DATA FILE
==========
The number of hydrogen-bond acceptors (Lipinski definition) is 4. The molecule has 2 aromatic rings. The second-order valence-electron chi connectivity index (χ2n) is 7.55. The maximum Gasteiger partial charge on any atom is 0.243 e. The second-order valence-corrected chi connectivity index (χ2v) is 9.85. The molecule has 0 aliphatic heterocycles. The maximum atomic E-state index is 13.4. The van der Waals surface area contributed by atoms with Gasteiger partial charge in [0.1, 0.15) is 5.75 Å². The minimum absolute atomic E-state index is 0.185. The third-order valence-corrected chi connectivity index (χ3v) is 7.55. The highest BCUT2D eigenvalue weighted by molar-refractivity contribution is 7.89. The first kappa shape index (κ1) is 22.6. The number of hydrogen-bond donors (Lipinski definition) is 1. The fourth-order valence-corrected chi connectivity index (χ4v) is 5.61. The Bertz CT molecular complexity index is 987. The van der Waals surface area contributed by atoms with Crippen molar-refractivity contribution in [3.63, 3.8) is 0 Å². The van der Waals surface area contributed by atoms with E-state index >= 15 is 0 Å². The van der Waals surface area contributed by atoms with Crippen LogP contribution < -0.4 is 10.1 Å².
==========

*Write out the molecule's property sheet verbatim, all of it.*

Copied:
The number of hydrogen-bond acceptors (Lipinski definition) is 4. The molecule has 2 aromatic rings. The second-order valence-electron chi connectivity index (χ2n) is 7.55. The maximum Gasteiger partial charge on any atom is 0.243 e. The second-order valence-corrected chi connectivity index (χ2v) is 9.85. The molecule has 0 aliphatic heterocycles. The maximum atomic E-state index is 13.4. The van der Waals surface area contributed by atoms with Gasteiger partial charge in [0.1, 0.15) is 5.75 Å². The minimum absolute atomic E-state index is 0.185. The third-order valence-corrected chi connectivity index (χ3v) is 7.55. The highest BCUT2D eigenvalue weighted by molar-refractivity contribution is 7.89. The first kappa shape index (κ1) is 22.6. The number of hydrogen-bond donors (Lipinski definition) is 1. The fourth-order valence-corrected chi connectivity index (χ4v) is 5.61. The Bertz CT molecular complexity index is 987. The van der Waals surface area contributed by atoms with Crippen molar-refractivity contribution in [3.63, 3.8) is 0 Å². The van der Waals surface area contributed by atoms with E-state index >= 15 is 0 Å². The van der Waals surface area contributed by atoms with Crippen LogP contribution < -0.4 is 10.1 Å².